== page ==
This is what the Government announced this week: the scholarship holders will have to be registered with Social Security by the companies that host them. From now on, they will have to pay their contributions, whether their work is paid or not.
The Ministry of Inclusion, Social Security and Migrations has already approved a regulation that required them to be registered in the system in 2018, but it did not establish the regulations to put it into operation. Now, José Luis Escrivá has set a maximum term of three months to develop these regulations and guarantee that people who carry out internships are included in Social Security. If the first package of measures is approved this month, the scholarship recipients would start their contributions as early as September.
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If the first package of measures is approved this month, the scholarship recipients would start their contributions as early as September. Getty Creative.
It is, therefore, a measure aimed at the most basic protection for the figure of the scholarship holder, which will now oblige companies and educational centers to take charge of this obligation in terms of Social Security.
This is just one section of the new agreement: the draft includes many more measures, such as changes in the revaluation processes, early, active or forced retirement, as well as a future review of widow’s pensions. But it is clear that the interns are a key piece, since in the end they will be the ones who will maintain the system.
The rights of the intern, some great ‘unknown’
In 2011 it was established that scholarship recipients should contribute to Social Security, but only those who were receiving any economic compensation in return, even if they were simply diets or travel aids. Unfortunately, unpaid internships abound in the Spanish labor market. In most cases, trainees are not paid for their work.
Until now, extracurricular internships were governed by a special Social Security scheme, where students did not contribute for unemployment benefit, but they did have the right to receive healthcare and retirement benefit. Even so, it is very common that the interns are not registered or that there is not even any employment relationship between the company and them.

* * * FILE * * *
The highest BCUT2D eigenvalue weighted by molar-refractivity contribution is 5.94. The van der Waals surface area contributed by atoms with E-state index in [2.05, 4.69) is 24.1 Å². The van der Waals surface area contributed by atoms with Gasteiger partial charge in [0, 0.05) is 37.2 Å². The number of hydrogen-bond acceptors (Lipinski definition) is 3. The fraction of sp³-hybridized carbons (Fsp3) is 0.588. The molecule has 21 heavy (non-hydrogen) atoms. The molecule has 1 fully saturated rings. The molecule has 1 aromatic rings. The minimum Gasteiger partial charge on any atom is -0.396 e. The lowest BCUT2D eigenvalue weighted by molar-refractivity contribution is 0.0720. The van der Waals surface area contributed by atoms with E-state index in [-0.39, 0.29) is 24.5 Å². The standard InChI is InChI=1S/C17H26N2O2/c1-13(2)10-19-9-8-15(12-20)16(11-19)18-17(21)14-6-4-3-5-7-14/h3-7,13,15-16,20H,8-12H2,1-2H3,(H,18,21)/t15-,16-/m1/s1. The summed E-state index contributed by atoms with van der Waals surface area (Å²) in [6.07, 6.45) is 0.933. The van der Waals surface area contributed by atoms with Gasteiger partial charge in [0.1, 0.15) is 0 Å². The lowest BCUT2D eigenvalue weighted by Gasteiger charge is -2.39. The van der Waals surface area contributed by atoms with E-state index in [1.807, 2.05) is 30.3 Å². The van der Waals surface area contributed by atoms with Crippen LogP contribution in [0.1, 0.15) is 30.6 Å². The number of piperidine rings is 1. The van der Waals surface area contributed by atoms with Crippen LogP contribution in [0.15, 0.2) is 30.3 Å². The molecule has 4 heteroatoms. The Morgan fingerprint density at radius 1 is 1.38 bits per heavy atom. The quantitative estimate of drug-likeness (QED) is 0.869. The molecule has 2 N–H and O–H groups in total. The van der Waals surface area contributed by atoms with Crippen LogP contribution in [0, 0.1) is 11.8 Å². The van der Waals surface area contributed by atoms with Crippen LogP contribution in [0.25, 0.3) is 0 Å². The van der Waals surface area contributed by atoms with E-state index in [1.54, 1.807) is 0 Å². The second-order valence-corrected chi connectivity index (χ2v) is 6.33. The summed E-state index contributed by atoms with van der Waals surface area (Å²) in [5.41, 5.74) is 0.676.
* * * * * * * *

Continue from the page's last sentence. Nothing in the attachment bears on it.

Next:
But scholarship recipients have rights and obligations. They cannot carry out work activities typical of a hired worker, since they are still training. They also have the right to know the rules relating to the prevention of occupational hazards of the company and having a flexible schedule that allows them to attend their academic activities. They must have a contract stating the hours of work, their tasks and the duration of the contract.
Above all, companies must be transparent and guarantee the best possible working conditions for their trainees. That entities do not comply with their obligations only contributes to increasing student dissatisfaction, and may cause, in the long term, the emigration of Spanish talent towards other countries with better situations.
Having a trainee is very positive for the company and for the student, since it is often their first contact with the world of work. However, it is essential that the rights of trainees are known and respected by the companies. It remains to be seen whether this new agreement will produce a real change, but if so, it could be a great step to regularize the situation of these employees and improve the quality of the internship market in Spain.
The other side of the coin